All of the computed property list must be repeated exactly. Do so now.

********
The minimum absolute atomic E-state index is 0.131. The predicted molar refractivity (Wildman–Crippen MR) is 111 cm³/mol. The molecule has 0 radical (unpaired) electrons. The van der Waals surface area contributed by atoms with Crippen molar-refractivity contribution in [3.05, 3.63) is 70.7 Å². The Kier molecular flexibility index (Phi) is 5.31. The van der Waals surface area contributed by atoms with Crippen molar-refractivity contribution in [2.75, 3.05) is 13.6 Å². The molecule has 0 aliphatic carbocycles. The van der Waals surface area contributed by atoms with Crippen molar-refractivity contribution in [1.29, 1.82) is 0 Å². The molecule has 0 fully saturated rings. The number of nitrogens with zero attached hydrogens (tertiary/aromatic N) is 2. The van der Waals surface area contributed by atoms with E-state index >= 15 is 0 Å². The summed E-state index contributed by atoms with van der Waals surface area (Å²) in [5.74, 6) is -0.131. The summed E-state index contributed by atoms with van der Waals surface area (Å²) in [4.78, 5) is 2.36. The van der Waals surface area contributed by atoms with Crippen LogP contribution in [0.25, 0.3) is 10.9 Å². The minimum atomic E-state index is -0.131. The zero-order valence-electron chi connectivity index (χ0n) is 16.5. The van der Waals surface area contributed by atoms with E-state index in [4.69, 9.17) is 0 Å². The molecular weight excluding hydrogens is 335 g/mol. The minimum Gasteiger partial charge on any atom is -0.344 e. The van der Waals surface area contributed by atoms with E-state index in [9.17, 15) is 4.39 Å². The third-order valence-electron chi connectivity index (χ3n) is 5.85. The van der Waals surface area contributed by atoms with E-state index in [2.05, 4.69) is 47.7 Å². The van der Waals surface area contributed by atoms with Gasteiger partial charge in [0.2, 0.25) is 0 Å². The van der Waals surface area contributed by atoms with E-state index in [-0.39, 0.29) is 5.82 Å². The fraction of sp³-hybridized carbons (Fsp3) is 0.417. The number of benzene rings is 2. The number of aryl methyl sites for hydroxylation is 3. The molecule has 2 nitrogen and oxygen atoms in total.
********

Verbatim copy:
The minimum absolute atomic E-state index is 0.131. The predicted molar refractivity (Wildman–Crippen MR) is 111 cm³/mol. The molecule has 0 radical (unpaired) electrons. The van der Waals surface area contributed by atoms with Crippen molar-refractivity contribution in [3.05, 3.63) is 70.7 Å². The Kier molecular flexibility index (Phi) is 5.31. The van der Waals surface area contributed by atoms with Crippen molar-refractivity contribution in [2.75, 3.05) is 13.6 Å². The molecule has 0 aliphatic carbocycles. The van der Waals surface area contributed by atoms with Crippen molar-refractivity contribution in [1.29, 1.82) is 0 Å². The molecule has 0 fully saturated rings. The number of nitrogens with zero attached hydrogens (tertiary/aromatic N) is 2. The van der Waals surface area contributed by atoms with E-state index >= 15 is 0 Å². The summed E-state index contributed by atoms with van der Waals surface area (Å²) in [5.74, 6) is -0.131. The summed E-state index contributed by atoms with van der Waals surface area (Å²) in [4.78, 5) is 2.36. The van der Waals surface area contributed by atoms with Crippen LogP contribution in [0.25, 0.3) is 10.9 Å². The minimum atomic E-state index is -0.131. The zero-order valence-electron chi connectivity index (χ0n) is 16.5. The van der Waals surface area contributed by atoms with E-state index in [4.69, 9.17) is 0 Å². The molecular weight excluding hydrogens is 335 g/mol. The minimum Gasteiger partial charge on any atom is -0.344 e. The van der Waals surface area contributed by atoms with E-state index in [9.17, 15) is 4.39 Å². The third-order valence-electron chi connectivity index (χ3n) is 5.85. The van der Waals surface area contributed by atoms with E-state index in [2.05, 4.69) is 47.7 Å². The van der Waals surface area contributed by atoms with Gasteiger partial charge in [0.2, 0.25) is 0 Å². The van der Waals surface area contributed by atoms with E-state index in [-0.39, 0.29) is 5.82 Å². The fraction of sp³-hybridized carbons (Fsp3) is 0.417. The number of benzene rings is 2. The number of aryl methyl sites for hydroxylation is 3. The molecule has 2 nitrogen and oxygen atoms in total.